vase:
There are a few things that occurred to me, inspiring a few ideas to explore and
either confirm or refute their merit.
1. Given that there is all of this "sacred geometry" stuff that people go on
about, what is it's origin and why?
I think that we are taking a look at objects and structures that are designed
using a method much like we use CAD, however I think we can agree that the
ancients didn't have computers as we know them, and they probably used an
absolute measurement system different than our own.
But what makes absolute units irrelevant, and simultaneously preserves the
constants that we see?
Relative measurements. In geometry class, everything is laid out with a compass
and straightedge, and nothing is measured in "units". But everything is
measured in relation to line segment lengths, radii, etc.
The Greeks apparently got a lot of their knowledge from the Egyptians, and so
this comports with what we (think we) know about history.
2. If the designers used a welldeveloped system to lay out the design
parameters of objects and structures, and it was a relative system, then it
seems likely that they made use of all of the methods used in standard geometry.
Things would be laid out using arcs and lines and ratios. Pi would naturally
show up everywhere because ... circles.
3. Alex Dunn and Nick Sierra used a sphere in their metrological analysis  not
because they were trying to show that a sphere in any way "matched" the surface
of the vase, but more to show that the distance of the surface to the ideal
sphere was very constant along the vertical axis (among other reasons).
You showed that the overall vase shape deviates from an ellipsoid with your
overlay.
It occurred to me that if I was going to build a machine with a tooling guide
that was inspired by classical geometrical methods, then I'd use a lot of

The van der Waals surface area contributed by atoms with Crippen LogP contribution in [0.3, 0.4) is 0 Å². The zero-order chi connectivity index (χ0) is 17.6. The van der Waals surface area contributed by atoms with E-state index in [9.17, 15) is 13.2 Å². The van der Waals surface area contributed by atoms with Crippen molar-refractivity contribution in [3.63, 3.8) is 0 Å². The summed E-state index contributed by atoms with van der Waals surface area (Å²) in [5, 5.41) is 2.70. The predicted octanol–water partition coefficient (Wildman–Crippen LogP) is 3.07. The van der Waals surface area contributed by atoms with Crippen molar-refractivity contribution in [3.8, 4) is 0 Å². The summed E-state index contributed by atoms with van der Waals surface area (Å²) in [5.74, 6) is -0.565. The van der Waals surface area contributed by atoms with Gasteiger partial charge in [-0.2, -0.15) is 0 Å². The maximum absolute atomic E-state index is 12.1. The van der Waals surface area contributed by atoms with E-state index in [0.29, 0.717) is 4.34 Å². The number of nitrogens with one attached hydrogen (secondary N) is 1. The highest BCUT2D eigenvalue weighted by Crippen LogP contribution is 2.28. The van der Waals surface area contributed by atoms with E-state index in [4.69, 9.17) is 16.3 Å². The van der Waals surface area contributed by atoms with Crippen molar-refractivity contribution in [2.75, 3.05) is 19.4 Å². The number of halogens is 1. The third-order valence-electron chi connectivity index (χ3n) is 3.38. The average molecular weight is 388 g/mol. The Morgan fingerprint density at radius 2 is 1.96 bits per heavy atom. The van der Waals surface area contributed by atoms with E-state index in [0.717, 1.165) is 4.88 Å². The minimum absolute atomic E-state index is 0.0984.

circular arcs. Which led me to think that the vase might more strongly resemble
a vesica piscis, or when the circle centers do not lie on the the other circle,
what is called a geometrical lemon. This is also exactly the inner surface of a
spindle torus.
I've spent a lot of time developing some macros for use in fitting circles and
spheres to measured data sets, and coming up with a way to compare the vase to
the lemon shape. Fortunately, POVRay has some inbuilt functions and primitives
that ultimately make that task a lot simpler, and I was able to devise a 3D
texturing pattern that is essentially an unsigned distance function of the
lemon. By applying this pattern to the vase mesh, it maps the closeness of fit
of the mesh to the lemon.
The result is obviously sensitive to the radii of the generating torus, as well
as the vertical positioning of the pattern. I used the data from your recent
Twitter post to estimate the arc of the side of the vase, and using the chord
length and depth of that putative circle segment, calculated the radius of the
required circle. I used the vertical height of the maximal external radius of
the vase, since that made the most sense, in terms of the machining operation.
(I'm going to try to use the data points from scanning the vase to fit a circle
using the leastsquares stuff, and see what happens with that)
****
And here's what's interesting: The curvature/shape of the vase seems to be
reasonably consistent with that below the handles, and only deviates above that.
Of course, that's as far as a tool traveling along a fixed arc could make it
before beginning to machine away the torus that would eventually give rise to
the handles. Also, the only significant deviation from that curvature is right
along the centerline of the two circles.
Owning a lathe myself, this would typically be the area that an operator is most
likely to accidentally come in contact with, either with a tool, the tool
support, or some other fixture or tool being moved in close proximity to the
spinning work.
4. I think it might be a prudent change of tactics to think about how the vase
would have been machined  the order of operations, and see if that inspires any
new ideas and areas of investigation.
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